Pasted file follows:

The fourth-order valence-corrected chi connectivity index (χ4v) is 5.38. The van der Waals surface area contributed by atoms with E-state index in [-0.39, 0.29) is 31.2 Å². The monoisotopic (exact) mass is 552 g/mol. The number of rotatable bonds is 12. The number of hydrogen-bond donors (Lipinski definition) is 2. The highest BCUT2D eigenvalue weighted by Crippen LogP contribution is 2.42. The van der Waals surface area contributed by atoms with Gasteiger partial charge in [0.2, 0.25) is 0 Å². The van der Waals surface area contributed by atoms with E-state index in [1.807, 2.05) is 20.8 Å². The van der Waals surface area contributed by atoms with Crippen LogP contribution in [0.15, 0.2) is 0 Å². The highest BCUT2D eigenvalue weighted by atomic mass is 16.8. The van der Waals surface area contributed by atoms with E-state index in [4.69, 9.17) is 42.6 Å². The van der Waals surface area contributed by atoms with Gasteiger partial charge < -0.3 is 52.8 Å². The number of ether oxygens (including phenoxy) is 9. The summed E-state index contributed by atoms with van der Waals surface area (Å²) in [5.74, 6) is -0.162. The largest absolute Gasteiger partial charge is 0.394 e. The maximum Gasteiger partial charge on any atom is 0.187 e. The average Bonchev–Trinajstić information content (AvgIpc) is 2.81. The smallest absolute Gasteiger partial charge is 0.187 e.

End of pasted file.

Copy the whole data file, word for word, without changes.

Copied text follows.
The fourth-order valence-corrected chi connectivity index (χ4v) is 5.38. The van der Waals surface area contributed by atoms with E-state index in [-0.39, 0.29) is 31.2 Å². The monoisotopic (exact) mass is 552 g/mol. The number of rotatable bonds is 12. The number of hydrogen-bond donors (Lipinski definition) is 2. The highest BCUT2D eigenvalue weighted by Crippen LogP contribution is 2.42. The van der Waals surface area contributed by atoms with Gasteiger partial charge in [0.2, 0.25) is 0 Å². The van der Waals surface area contributed by atoms with E-state index in [1.807, 2.05) is 20.8 Å². The van der Waals surface area contributed by atoms with Crippen LogP contribution in [0.15, 0.2) is 0 Å². The highest BCUT2D eigenvalue weighted by atomic mass is 16.8. The van der Waals surface area contributed by atoms with E-state index in [4.69, 9.17) is 42.6 Å². The van der Waals surface area contributed by atoms with Gasteiger partial charge < -0.3 is 52.8 Å². The number of ether oxygens (including phenoxy) is 9. The summed E-state index contributed by atoms with van der Waals surface area (Å²) in [5.74, 6) is -0.162. The largest absolute Gasteiger partial charge is 0.394 e. The maximum Gasteiger partial charge on any atom is 0.187 e. The average Bonchev–Trinajstić information content (AvgIpc) is 2.81. The smallest absolute Gasteiger partial charge is 0.187 e.